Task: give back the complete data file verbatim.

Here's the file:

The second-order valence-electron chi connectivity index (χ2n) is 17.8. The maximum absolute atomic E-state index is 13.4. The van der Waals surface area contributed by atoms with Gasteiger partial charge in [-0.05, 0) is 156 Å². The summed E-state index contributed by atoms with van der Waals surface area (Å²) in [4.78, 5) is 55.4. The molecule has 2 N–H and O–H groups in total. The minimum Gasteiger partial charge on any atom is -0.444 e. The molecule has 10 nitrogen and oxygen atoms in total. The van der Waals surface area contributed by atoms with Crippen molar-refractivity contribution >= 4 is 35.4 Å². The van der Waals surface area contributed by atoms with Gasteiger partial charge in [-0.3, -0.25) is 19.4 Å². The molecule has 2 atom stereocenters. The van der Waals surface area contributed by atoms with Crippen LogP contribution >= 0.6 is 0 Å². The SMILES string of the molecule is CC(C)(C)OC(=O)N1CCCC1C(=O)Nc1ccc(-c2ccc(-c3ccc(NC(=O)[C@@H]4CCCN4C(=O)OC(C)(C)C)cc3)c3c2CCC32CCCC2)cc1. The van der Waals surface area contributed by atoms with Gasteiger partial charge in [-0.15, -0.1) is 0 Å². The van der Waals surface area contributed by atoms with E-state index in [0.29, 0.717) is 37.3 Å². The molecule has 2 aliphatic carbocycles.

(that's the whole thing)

The second-order valence-electron chi connectivity index (χ2n) is 17.8. The maximum absolute atomic E-state index is 13.4. The van der Waals surface area contributed by atoms with Gasteiger partial charge in [-0.05, 0) is 156 Å². The summed E-state index contributed by atoms with van der Waals surface area (Å²) in [4.78, 5) is 55.4. The molecule has 2 N–H and O–H groups in total. The minimum Gasteiger partial charge on any atom is -0.444 e. The molecule has 10 nitrogen and oxygen atoms in total. The van der Waals surface area contributed by atoms with Crippen molar-refractivity contribution >= 4 is 35.4 Å². The van der Waals surface area contributed by atoms with Gasteiger partial charge in [-0.3, -0.25) is 19.4 Å². The molecule has 2 atom stereocenters. The van der Waals surface area contributed by atoms with Crippen LogP contribution >= 0.6 is 0 Å². The SMILES string of the molecule is CC(C)(C)OC(=O)N1CCCC1C(=O)Nc1ccc(-c2ccc(-c3ccc(NC(=O)[C@@H]4CCCN4C(=O)OC(C)(C)C)cc3)c3c2CCC32CCCC2)cc1. The van der Waals surface area contributed by atoms with Gasteiger partial charge in [-0.15, -0.1) is 0 Å². The van der Waals surface area contributed by atoms with E-state index in [0.29, 0.717) is 37.3 Å². The molecule has 2 aliphatic carbocycles.